Have you ever wondered if plants feel pain? Some (People, not plants) say they do, some say they don't. One thing is for certain: Whether plants perceive pain or not, I know I do, and so do you.
Gardeners and arborists engage in what appears - to the uninitiated - a barbaric practice called pruning. They cut and trim shoots and branches that appear perfectly healthy and fruitful. Why would they do harm to a seemingly thriving plant? Because cutting back a good branch will make it sturdier and even double its output.
Jesus used this practice in nature to illustrate how God, the Master Gardener, cultivates us to be better Christians. In John 15, Jesus refers to himself as a vine, and we as the branches. The vinedresser's purpose in growing the vine is to maximize fruit production. Branches that bear no fruit are worthless, cut off, and burned. Branches that bear fruit are not left alone, but rather pruned in order to bear more fruit.
Jesus' point is, when we display the fruit of godly character, even if we think we're looking good, there is always room for growth, and the Master Gardener will prune us to make us better.
Pruning can be painful. The Father will take away things He knows will stunt our growth, even things we cherish. Pruning exposes attitudes and traits that are not good for us and need to be cleaned out. Surgery on a sensitive psyche smarts and can be dispiriting. We can get sick of it. But the bible says, "My son, do not despise the LORD's discipline, and do not resent his rebuke, because the LORD disciplines those he loves, as a father the son he delights in" (Proverbs 3:11, 12). Difficulties in life are signs of God's fatherly love for His children. The gardener doesn't trim the roses because he hates them - it's because he loves roses and wants them to be more glorious, with more and better blooms. The vinedresser isn't taking his anger out on the grapevines - he's goading them into bearing more and better fruit.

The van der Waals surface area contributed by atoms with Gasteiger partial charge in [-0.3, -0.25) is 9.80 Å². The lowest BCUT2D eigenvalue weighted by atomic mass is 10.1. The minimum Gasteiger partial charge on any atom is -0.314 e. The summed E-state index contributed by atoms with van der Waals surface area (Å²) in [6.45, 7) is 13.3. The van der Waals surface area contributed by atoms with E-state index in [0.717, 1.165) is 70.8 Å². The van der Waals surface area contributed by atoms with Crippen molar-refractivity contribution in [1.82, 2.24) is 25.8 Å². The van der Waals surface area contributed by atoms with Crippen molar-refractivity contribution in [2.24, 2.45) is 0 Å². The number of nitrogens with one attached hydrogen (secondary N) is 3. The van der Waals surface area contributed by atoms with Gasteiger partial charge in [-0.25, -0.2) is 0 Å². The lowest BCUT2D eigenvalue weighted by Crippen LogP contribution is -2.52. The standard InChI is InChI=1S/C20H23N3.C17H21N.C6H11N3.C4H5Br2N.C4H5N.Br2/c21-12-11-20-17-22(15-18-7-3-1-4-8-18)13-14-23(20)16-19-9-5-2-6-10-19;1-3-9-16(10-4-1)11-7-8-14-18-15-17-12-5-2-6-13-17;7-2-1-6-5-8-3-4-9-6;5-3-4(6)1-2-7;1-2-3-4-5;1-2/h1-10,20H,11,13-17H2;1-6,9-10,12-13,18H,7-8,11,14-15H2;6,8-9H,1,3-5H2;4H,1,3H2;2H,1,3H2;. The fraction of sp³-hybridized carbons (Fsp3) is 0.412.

Often, we focus so much on the pain of pruning, we forget that there is more the Gardener is doing. Working on the shoots alone won't produce the fruits - shoots and fruits are lost pursuits without roots.
While God snips away at our lives with sharp pruning shears, He simultaneously provides nourishment to our roots. One kind Hand shears off while the other shores up. I've noticed when a difficulty comes in life, when something is lost, something comparable - usually better - is found. Unexpected gifts and blessings come to strengthen one's faith. Also, times of drought should compel us, like trees, spread our roots out in search of water - in our case, the living and written Word.
To the woman at the well, "Jesus answered, 'Everyone who drinks this water will be thirsty again, but whoever drinks the water I give them will never thirst. Indeed, the water I give them will become in them a spring of water welling up to eternal life'" (John 4:13, 14). Paul wrote, "So then, just as you received Christ Jesus as Lord, continue to live your lives in him, rooted and built up in him, strengthened in the faith as you were taught, and overflowing with thankfulness" (Colossians 2:6, 7). When we understand what God is doing and we stay close to the Lord, we can be thankful.
Therefore, when you feel the pinch of the shears, when money is tight, a relationship is shattered, "health" sounds like a foreign word, or any other pain enters your life, "No discipline seems pleasant at the time, but painful. Later on, however, it produces a harvest of righteousness and peace for those who have been trained by it" (Hebrews 12:11). Pruning is the Father's love sculpting you into the image of Christ, bearing the fruit of a glorious, godly life.
Alan Allegra is a freelance Christian writer in Pennsylvania. Contact me at firstname.lastname@example.org. More articles at Lifestyles Over 50: http://www.lifestylesover50.com/ and the Morning Call: www.mcall.com. Available for writing. LinkedIn: www.linkedin.com/in/alanallegra/
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